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After the Storm/ Umi yori mo mada fukaku

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Japan, 2016, 117 minutes, Colour.
Hiroshi Abe, Yoko Maki.
Directed by Hirokazu Koreeda.

This is a quietly serious and humane film that tells a Japanese story which has universal interest and appeal.

Over a number of years, the director, Hirokazu Koreeda, has made several films which have been very moving indeed, including Nobody Knows, Like Father Like Son, Our Little Sister. They are well worth seeing, as is this film, After the Storm.

The director’s themes are from ordinary Japanese life, perhaps best described as middle-class or lower middle class. He is interested in families, in marriage, separation and divorce. He is also interested in the relationship between the generations. And, particularly, in the three films mentioned as with this one, parenting, often between fathers and sons.

The father in this film, Ryoto, has been a successful novelist, winning an award but not progressing in his career. He has married but has not been successful in relating well to his wife whom he loves or being a strong presence in the life of his son. At this stage of his life, he is working as a private detective (with a very enthusiastic young associate). The key problem is that he has a gambling problem, sometimes winning at the velodrome (as we see him here), playing machines, buying lottery tickets, sponging on his young friend – and even deceiving some of his clients to get more money from them.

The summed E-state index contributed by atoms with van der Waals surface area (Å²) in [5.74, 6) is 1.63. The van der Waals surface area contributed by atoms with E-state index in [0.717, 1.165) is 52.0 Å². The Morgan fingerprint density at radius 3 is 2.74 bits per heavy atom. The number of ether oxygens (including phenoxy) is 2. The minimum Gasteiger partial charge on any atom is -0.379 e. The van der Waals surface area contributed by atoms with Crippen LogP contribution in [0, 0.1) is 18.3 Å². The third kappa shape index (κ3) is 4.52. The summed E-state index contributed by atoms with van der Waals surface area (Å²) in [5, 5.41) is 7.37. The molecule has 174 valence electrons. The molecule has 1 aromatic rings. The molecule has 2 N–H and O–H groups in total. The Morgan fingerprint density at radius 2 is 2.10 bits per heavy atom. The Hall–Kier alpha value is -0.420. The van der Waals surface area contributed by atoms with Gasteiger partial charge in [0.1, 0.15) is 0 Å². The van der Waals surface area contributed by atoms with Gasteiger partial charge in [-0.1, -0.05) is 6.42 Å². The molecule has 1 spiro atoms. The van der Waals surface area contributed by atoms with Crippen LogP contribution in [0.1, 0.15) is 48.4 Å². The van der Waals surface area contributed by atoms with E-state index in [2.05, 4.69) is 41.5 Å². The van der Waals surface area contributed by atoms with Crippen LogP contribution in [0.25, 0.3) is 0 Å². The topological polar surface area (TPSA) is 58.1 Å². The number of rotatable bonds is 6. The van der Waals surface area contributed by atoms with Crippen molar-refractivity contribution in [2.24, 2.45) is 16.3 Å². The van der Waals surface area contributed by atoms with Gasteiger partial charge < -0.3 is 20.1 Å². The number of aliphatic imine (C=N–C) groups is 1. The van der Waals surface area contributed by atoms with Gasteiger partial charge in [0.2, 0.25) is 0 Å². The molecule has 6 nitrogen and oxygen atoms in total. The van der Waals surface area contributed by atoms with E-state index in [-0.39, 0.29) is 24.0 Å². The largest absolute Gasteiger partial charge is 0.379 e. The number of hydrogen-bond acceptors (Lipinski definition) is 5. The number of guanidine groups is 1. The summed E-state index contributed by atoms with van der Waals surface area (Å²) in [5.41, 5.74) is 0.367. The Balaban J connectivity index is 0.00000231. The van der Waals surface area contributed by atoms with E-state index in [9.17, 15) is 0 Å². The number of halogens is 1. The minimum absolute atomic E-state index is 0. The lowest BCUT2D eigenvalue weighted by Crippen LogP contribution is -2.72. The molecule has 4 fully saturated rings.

The other central character in this film is his mother. A widow after 50 years of marriage, never having quite had the life she might have imagined, living in the same apartment for 40 years with very mixed memories of her husband, she has both a son and a daughter. Whenever these two meet, they clash. But Ryoto likes to visit his mother, always in search of some money or something that he might pawn (something which his father did a great deal), remembering his abilities as a novelist but unable to make any progress.

His mother is devoted to her children though she sees them fairly objectively. She fusses over them, provides them with meals, enjoys talking with them, walking with them.